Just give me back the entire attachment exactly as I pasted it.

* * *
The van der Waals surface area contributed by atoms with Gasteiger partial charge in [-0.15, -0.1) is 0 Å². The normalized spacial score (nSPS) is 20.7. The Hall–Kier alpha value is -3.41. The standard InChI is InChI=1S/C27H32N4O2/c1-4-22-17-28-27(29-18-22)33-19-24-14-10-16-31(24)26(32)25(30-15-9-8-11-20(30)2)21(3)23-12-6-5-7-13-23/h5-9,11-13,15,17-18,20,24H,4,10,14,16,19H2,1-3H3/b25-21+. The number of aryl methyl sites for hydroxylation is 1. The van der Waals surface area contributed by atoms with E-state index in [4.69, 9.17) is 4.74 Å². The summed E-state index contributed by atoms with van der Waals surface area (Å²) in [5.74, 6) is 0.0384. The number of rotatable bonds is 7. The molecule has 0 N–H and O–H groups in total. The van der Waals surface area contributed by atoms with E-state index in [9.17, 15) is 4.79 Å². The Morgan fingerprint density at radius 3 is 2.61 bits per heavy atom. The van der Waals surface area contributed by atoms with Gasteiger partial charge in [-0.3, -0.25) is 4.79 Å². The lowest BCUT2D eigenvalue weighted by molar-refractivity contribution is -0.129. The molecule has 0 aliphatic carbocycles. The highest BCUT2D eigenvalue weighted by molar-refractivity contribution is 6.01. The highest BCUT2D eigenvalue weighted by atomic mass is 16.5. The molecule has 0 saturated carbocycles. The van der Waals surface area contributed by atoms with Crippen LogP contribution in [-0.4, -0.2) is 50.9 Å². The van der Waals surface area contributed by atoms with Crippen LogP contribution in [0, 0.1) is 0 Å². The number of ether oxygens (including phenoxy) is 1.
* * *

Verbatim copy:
The van der Waals surface area contributed by atoms with Gasteiger partial charge in [-0.15, -0.1) is 0 Å². The normalized spacial score (nSPS) is 20.7. The Hall–Kier alpha value is -3.41. The standard InChI is InChI=1S/C27H32N4O2/c1-4-22-17-28-27(29-18-22)33-19-24-14-10-16-31(24)26(32)25(30-15-9-8-11-20(30)2)21(3)23-12-6-5-7-13-23/h5-9,11-13,15,17-18,20,24H,4,10,14,16,19H2,1-3H3/b25-21+. The number of aryl methyl sites for hydroxylation is 1. The van der Waals surface area contributed by atoms with E-state index in [4.69, 9.17) is 4.74 Å². The summed E-state index contributed by atoms with van der Waals surface area (Å²) in [5.74, 6) is 0.0384. The number of rotatable bonds is 7. The molecule has 0 N–H and O–H groups in total. The van der Waals surface area contributed by atoms with E-state index in [9.17, 15) is 4.79 Å². The Morgan fingerprint density at radius 3 is 2.61 bits per heavy atom. The van der Waals surface area contributed by atoms with Gasteiger partial charge in [-0.3, -0.25) is 4.79 Å². The lowest BCUT2D eigenvalue weighted by molar-refractivity contribution is -0.129. The molecule has 0 aliphatic carbocycles. The highest BCUT2D eigenvalue weighted by molar-refractivity contribution is 6.01. The highest BCUT2D eigenvalue weighted by atomic mass is 16.5. The molecule has 0 saturated carbocycles. The van der Waals surface area contributed by atoms with Crippen LogP contribution in [-0.4, -0.2) is 50.9 Å². The van der Waals surface area contributed by atoms with Crippen LogP contribution in [0, 0.1) is 0 Å². The number of ether oxygens (including phenoxy) is 1.